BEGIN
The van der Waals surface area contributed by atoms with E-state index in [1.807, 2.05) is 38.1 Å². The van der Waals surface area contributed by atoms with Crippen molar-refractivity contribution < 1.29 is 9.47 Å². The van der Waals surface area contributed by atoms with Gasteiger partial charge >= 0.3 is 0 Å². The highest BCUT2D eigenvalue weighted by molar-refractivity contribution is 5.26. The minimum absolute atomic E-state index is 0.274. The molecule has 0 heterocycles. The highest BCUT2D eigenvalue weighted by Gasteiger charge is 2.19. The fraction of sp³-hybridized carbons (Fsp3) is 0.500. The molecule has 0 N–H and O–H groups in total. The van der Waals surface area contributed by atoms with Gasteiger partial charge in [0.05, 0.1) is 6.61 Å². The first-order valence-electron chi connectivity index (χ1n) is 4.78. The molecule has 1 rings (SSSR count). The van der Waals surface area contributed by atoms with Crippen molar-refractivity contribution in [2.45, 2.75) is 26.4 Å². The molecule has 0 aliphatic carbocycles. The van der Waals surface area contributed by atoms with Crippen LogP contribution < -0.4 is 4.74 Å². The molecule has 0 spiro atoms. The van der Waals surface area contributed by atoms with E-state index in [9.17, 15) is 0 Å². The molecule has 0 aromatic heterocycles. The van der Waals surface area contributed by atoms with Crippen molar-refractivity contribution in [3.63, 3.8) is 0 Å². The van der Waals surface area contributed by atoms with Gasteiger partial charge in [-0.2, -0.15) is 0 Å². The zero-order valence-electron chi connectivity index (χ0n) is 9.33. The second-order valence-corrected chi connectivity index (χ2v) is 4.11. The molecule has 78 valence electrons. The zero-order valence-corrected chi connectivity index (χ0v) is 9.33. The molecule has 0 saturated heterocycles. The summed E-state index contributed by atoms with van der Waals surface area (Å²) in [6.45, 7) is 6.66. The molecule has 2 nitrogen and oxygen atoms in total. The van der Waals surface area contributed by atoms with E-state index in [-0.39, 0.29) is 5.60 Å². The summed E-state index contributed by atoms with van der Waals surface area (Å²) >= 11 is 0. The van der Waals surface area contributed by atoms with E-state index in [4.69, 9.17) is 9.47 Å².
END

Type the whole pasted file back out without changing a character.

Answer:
The van der Waals surface area contributed by atoms with E-state index in [1.807, 2.05) is 38.1 Å². The van der Waals surface area contributed by atoms with Crippen molar-refractivity contribution < 1.29 is 9.47 Å². The van der Waals surface area contributed by atoms with Gasteiger partial charge >= 0.3 is 0 Å². The highest BCUT2D eigenvalue weighted by molar-refractivity contribution is 5.26. The minimum absolute atomic E-state index is 0.274. The molecule has 0 heterocycles. The highest BCUT2D eigenvalue weighted by Gasteiger charge is 2.19. The fraction of sp³-hybridized carbons (Fsp3) is 0.500. The molecule has 0 N–H and O–H groups in total. The van der Waals surface area contributed by atoms with Gasteiger partial charge in [0.05, 0.1) is 6.61 Å². The first-order valence-electron chi connectivity index (χ1n) is 4.78. The molecule has 1 rings (SSSR count). The van der Waals surface area contributed by atoms with Crippen molar-refractivity contribution in [2.45, 2.75) is 26.4 Å². The molecule has 0 aliphatic carbocycles. The van der Waals surface area contributed by atoms with Crippen LogP contribution < -0.4 is 4.74 Å². The molecule has 0 spiro atoms. The van der Waals surface area contributed by atoms with E-state index in [9.17, 15) is 0 Å². The molecule has 0 aromatic heterocycles. The van der Waals surface area contributed by atoms with Crippen molar-refractivity contribution in [3.63, 3.8) is 0 Å². The van der Waals surface area contributed by atoms with Gasteiger partial charge in [-0.2, -0.15) is 0 Å². The zero-order valence-electron chi connectivity index (χ0n) is 9.33. The second-order valence-corrected chi connectivity index (χ2v) is 4.11. The molecule has 78 valence electrons. The zero-order valence-corrected chi connectivity index (χ0v) is 9.33. The molecule has 0 saturated heterocycles. The summed E-state index contributed by atoms with van der Waals surface area (Å²) in [6.45, 7) is 6.66. The molecule has 2 nitrogen and oxygen atoms in total. The van der Waals surface area contributed by atoms with E-state index in [-0.39, 0.29) is 5.60 Å². The summed E-state index contributed by atoms with van der Waals surface area (Å²) >= 11 is 0. The van der Waals surface area contributed by atoms with E-state index in [4.69, 9.17) is 9.47 Å².